Alberta Court held it had no jurisdiction to review the Law Enforcement Review Board’s decision to dismiss a constable

22. January 2016 0

The Applicant, Constable A., was unsuccessful in seeking judicial review of the Respondent Law Enforcement Police Board’s decision regarding her dismissal.

Administrative law – Appeal Process – Compliance with legislation – Decisions of administrative tribunals – Judicial Review – Jurisdiction – Penalties and suspensions – Police – Police Review Board – Professional governance and discipline

Cst. A. v. Edmonton (City) Police Service, [2015] A.J. No. 1297, 2015 ABQB 697, Alberta Court of Queen’s Bench, November 30, 2015, D.A. Sulyma J.

The Applicant, Constable A., was dismissed from her employment after proceeding through the legislated process for police discipline in Alberta.

The Police Act sets out the roles of the Chief of Police, the presiding officer, the Law Enforcement Review Board (“LERB”) and the Court of Appeal. The Police Act allows for an officer to appeal decisions of the LERB to the Court of Appeal, with leave, regarding questions of law. In this case, Constable A. took issue with the LERB’s review of the reasonableness of the presiding officer’s penalty decision.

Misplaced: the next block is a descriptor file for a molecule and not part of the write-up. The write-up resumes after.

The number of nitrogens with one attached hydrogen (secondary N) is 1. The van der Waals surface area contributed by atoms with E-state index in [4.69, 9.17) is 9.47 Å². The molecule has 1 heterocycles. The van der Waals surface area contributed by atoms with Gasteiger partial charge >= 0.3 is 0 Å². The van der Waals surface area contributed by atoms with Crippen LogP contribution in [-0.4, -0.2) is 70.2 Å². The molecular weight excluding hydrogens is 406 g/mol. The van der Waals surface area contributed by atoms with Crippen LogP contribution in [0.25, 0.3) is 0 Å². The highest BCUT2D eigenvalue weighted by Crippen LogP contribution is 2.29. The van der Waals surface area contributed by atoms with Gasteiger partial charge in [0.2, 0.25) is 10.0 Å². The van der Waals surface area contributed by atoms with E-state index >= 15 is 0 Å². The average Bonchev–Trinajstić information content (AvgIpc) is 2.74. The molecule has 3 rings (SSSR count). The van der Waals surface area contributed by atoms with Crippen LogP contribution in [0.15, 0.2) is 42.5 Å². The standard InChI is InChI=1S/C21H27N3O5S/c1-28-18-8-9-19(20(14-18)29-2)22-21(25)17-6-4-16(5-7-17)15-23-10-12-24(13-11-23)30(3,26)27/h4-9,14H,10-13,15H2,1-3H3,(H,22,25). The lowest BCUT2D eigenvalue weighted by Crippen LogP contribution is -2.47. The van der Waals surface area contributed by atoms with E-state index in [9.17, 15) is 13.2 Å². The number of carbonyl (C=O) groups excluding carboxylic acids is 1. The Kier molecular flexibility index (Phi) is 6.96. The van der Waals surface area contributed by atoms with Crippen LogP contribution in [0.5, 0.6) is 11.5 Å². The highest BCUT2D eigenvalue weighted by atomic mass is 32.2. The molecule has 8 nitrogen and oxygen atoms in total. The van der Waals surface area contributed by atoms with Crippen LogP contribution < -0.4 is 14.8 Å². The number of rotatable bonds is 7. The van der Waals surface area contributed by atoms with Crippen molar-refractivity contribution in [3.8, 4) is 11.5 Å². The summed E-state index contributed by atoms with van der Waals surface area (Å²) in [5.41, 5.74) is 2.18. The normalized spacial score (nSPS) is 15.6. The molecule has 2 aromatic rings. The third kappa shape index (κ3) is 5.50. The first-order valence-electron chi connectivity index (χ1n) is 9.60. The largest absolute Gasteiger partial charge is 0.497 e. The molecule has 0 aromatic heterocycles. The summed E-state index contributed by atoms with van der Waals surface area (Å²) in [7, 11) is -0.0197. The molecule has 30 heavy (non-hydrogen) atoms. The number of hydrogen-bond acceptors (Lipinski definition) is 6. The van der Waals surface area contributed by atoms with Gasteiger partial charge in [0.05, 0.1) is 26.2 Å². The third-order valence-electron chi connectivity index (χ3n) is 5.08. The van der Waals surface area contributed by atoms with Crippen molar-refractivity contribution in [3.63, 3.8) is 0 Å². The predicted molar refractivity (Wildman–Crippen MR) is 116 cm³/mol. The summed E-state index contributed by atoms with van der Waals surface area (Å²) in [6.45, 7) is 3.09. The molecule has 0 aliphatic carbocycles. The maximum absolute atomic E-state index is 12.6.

The Applicant applied for judicial review of her dismissal to the Alberta Court of Queen’s Bench. The Applicant argued that there is a role for this Court in spite of the existence of the statutory appeal process set out in the Police Act. All counsel in this matter agreed that the absence of a statutory provision relating to the role of the Court of Queen’s Bench did not preclude a role for judicial review. The Court reviewed other cases wherein the Alberta courts made findings relevant to this issue of residual discretion for judicial review.

The Court held that the issue was whether the legislation allowed for the Court of Queen’s Bench to review factual issues and issues of mixed law and fact. The Court held that the legislation occupies the whole field of rights regarding the discipline process of an individual peace officer, which culminates in a direct appeal to the Court of Appeal. The Court held it had no jurisdiction to review the decision of the LERB. In the alternative, the Court declined to exercise its discretion in the circumstances of the case.

The Applicant’s application for judicial review was dismissed.

This case was digested by Scott J. Marcinkow of Harper Grey LLP. If you would like to discuss this case further, please feel free to contact him directly at or review his biography at .

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